PI: Nicholas Mason
Thanks to the MEG award we received in 2014-15, my colleague Paul Westover and I have been able to mentor six outstanding BYU students in archival research and scholarly editing and have made significant progress toward the publication of a major new critical edition of the works of the nineteenth-century poet and diarist Dorothy Wordsworth.
The project for which we received MEG funding has played out more or less exactly as we laid out in original proposal. We used $1,000 of the award to purchase necessary research books, including rare and out-of-print editions of Dorothy Wordsworth’s diaries and her and her brother William’s complete letters. These books have proven extremely valuable in defining our project and helping our students gain a sense of the editing standards for previous editions and which of the Wordsworths’ works have and haven’t been previously published.
As we described in our original proposal, however, the plan from the outset has been to use most of the MEG funding to pay undergraduate students for the hours spent assisting with the project. Specifically, we have employed six BYU students to research and transcribe important Wordsworth family documents over the course of their 14-week internships at the Wordsworth Trust in Grasmere, England. Thanks to a special relationship Professor Westover and I have formed with the curatorial staff at the Trust, BYU offers four internships per year in Grasmere to English majors and Special Collections student employees. Our students’ time at the Wordsworth Trust is divided between visitor services work (e.g., staffing the museum front desk and giving tours of Dove Cottage) and working in the Jerwood Centre Library with Jeff Cowton, the Trust’s head curator. Since Jeff usually allows students 5-10 hours per week to work on their own research projects, the MEG allowed us to build into these internships a series of mentored research tasks that would pay dividends in our Dorothy Wordsworth edition.
In the summer and fall of 2015, we used MEG funding to hire three student interns from BYU (Holly Boud, Conor Hilton, and Amanda Ricks) to transcribe various unpublished manuscripts by Dorothy Wordsworth, including a pamphlet she wrote soliciting aid for local orphans, an account of her trip up a local mountain, and the “Rydal Journals” she kept in her later years. In 2016 the MEG funds allowed us to hire three more students (Carol Allred, Rachel Hludzinski, and Sylvia Cutler) to research and transcribe such Trust manuscripts as Dorothy’s poems and the letters in which she describes the scenery and inhabitants of the Lake District.
In addition to supervising these students during their internships, we offered multiple training sessions on campus prior to their departures and arranged for them to learn preservation and cataloging skills from Maggie Kopp and John Murphy in the HBLL’s Special Collections department. We also organized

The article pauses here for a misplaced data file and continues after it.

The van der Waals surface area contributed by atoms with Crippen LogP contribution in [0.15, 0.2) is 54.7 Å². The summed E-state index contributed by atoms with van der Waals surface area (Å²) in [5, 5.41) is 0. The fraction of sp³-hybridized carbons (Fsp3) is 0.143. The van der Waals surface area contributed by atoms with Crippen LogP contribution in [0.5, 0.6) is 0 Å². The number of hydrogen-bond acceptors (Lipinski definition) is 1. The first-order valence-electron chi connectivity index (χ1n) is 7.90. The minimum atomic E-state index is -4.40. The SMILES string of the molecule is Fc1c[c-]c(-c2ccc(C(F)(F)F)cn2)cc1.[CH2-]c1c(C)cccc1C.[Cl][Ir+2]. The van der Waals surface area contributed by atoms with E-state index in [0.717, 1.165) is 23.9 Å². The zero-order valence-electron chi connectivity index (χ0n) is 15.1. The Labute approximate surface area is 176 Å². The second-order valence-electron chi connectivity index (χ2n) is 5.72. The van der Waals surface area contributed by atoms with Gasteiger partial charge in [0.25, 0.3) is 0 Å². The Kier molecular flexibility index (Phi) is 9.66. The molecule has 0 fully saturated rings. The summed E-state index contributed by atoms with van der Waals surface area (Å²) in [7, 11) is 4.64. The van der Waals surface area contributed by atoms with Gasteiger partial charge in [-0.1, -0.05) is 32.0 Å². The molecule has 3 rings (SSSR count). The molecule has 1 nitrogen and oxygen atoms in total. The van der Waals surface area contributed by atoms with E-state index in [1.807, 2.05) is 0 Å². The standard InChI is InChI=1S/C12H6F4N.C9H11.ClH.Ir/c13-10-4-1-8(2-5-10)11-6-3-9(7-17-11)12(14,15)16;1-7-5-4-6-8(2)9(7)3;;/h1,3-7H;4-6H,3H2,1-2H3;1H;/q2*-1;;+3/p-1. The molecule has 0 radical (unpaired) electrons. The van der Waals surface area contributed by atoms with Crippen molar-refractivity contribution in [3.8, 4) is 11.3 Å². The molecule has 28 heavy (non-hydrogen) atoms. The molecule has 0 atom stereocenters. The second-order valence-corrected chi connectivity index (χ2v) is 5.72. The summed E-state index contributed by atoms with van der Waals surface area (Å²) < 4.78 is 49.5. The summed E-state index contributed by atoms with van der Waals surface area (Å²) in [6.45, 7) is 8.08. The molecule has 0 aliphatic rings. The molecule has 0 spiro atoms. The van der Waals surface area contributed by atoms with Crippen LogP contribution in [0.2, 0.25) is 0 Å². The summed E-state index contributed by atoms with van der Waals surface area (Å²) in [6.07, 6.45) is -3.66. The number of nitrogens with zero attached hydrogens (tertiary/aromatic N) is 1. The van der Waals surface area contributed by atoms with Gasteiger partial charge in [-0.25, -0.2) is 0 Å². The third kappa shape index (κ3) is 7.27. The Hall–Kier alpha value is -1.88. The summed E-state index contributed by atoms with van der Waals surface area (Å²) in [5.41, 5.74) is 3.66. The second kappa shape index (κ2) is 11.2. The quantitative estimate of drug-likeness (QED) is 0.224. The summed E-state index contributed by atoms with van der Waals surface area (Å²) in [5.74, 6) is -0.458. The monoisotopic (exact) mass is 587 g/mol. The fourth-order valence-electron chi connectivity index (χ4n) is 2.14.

a day-long collaborative session with all students working on the project, timing this to correspond with the May 2016 visit to campus of our collaborator, Professor Michelle Levy of Simon Fraser University. Spending this day working alongside three extensively published scholars of British literature allowed students to better understand the project’s importance and how researchers move projects from the drafting to publication stages.
As we begin 2017, we are entering the final stages of our Dorothy Wordsworth project. Much to our delight, Romantic Circles, the leading digital platform for open-access editions of nineteenth-century literary texts, has enthusiastically agreed to publish our final edition. In the months ahead, then, Professor Levy, Professor Westover, and myself will work through the students’ research notes and transcriptions, produce fully edited and annotated proof texts, and write the scholarly apparatus for our final edition. When Romantic Circles publishes our final version in late 2017 or early 2018, it will mark not only a major moment in Dorothy Wordsworth scholarship but also an unusually important accomplishment for our student collaborators. Four of the six (Boud, Hilton, Ricks, and Hludzinski) have already gained admission to graduate school, in part because of the scholarly sensibilities and vita lines they gained through this mentoring project. And the other two (Cutler and Allred) will be applying to start graduate school in English or library sciences in the fall of 2017. All told, then, we feel this has been an outstanding use of MEG funds and has provided all involved a better sense of the type of high-end scholarly work that can be completed by involving undergraduate students in research in the humanities.